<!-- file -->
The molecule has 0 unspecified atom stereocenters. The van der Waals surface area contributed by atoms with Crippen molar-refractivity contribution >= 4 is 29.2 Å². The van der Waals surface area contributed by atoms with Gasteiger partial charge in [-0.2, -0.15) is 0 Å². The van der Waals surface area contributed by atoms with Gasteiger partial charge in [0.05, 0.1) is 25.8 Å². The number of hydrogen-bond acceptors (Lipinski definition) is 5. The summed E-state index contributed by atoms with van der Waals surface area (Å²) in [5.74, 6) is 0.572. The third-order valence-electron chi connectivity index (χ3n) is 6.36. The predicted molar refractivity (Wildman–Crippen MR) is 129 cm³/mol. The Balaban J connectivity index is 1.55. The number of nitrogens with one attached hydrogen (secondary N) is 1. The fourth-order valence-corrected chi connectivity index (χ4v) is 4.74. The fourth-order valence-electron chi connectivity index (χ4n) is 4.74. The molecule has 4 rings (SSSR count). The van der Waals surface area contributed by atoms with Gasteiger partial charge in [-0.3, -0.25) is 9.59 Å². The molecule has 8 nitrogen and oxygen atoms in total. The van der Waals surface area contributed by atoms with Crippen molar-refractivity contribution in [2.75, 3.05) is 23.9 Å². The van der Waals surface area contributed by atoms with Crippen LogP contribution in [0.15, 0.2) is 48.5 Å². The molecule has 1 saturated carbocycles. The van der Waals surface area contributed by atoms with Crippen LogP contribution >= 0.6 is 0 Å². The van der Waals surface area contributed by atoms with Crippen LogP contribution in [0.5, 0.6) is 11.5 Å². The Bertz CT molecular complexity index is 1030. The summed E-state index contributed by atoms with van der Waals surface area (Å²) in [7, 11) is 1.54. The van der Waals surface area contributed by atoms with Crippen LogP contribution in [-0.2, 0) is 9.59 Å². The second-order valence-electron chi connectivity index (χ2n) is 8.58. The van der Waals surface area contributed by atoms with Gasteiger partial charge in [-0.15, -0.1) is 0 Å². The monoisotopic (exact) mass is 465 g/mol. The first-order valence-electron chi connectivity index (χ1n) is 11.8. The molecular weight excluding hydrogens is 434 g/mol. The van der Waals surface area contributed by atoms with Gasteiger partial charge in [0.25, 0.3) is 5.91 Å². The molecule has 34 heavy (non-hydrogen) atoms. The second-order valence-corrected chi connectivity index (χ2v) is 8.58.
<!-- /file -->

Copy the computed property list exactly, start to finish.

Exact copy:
The molecule has 0 unspecified atom stereocenters. The van der Waals surface area contributed by atoms with Crippen molar-refractivity contribution >= 4 is 29.2 Å². The van der Waals surface area contributed by atoms with Gasteiger partial charge in [-0.2, -0.15) is 0 Å². The van der Waals surface area contributed by atoms with Gasteiger partial charge in [0.05, 0.1) is 25.8 Å². The number of hydrogen-bond acceptors (Lipinski definition) is 5. The summed E-state index contributed by atoms with van der Waals surface area (Å²) in [5.74, 6) is 0.572. The third-order valence-electron chi connectivity index (χ3n) is 6.36. The predicted molar refractivity (Wildman–Crippen MR) is 129 cm³/mol. The Balaban J connectivity index is 1.55. The number of nitrogens with one attached hydrogen (secondary N) is 1. The fourth-order valence-corrected chi connectivity index (χ4v) is 4.74. The fourth-order valence-electron chi connectivity index (χ4n) is 4.74. The molecule has 4 rings (SSSR count). The van der Waals surface area contributed by atoms with Gasteiger partial charge in [-0.3, -0.25) is 9.59 Å². The molecule has 8 nitrogen and oxygen atoms in total. The van der Waals surface area contributed by atoms with Crippen molar-refractivity contribution in [2.75, 3.05) is 23.9 Å². The van der Waals surface area contributed by atoms with Crippen LogP contribution in [0.15, 0.2) is 48.5 Å². The molecule has 1 saturated carbocycles. The van der Waals surface area contributed by atoms with Crippen LogP contribution >= 0.6 is 0 Å². The van der Waals surface area contributed by atoms with Crippen LogP contribution in [0.5, 0.6) is 11.5 Å². The Bertz CT molecular complexity index is 1030. The summed E-state index contributed by atoms with van der Waals surface area (Å²) in [7, 11) is 1.54. The van der Waals surface area contributed by atoms with Crippen LogP contribution in [-0.2, 0) is 9.59 Å². The second-order valence-electron chi connectivity index (χ2n) is 8.58. The van der Waals surface area contributed by atoms with Gasteiger partial charge in [-0.15, -0.1) is 0 Å². The monoisotopic (exact) mass is 465 g/mol. The first-order valence-electron chi connectivity index (χ1n) is 11.8. The molecular weight excluding hydrogens is 434 g/mol. The van der Waals surface area contributed by atoms with Gasteiger partial charge in [0.25, 0.3) is 5.91 Å². The molecule has 34 heavy (non-hydrogen) atoms. The second-order valence-corrected chi connectivity index (χ2v) is 8.58.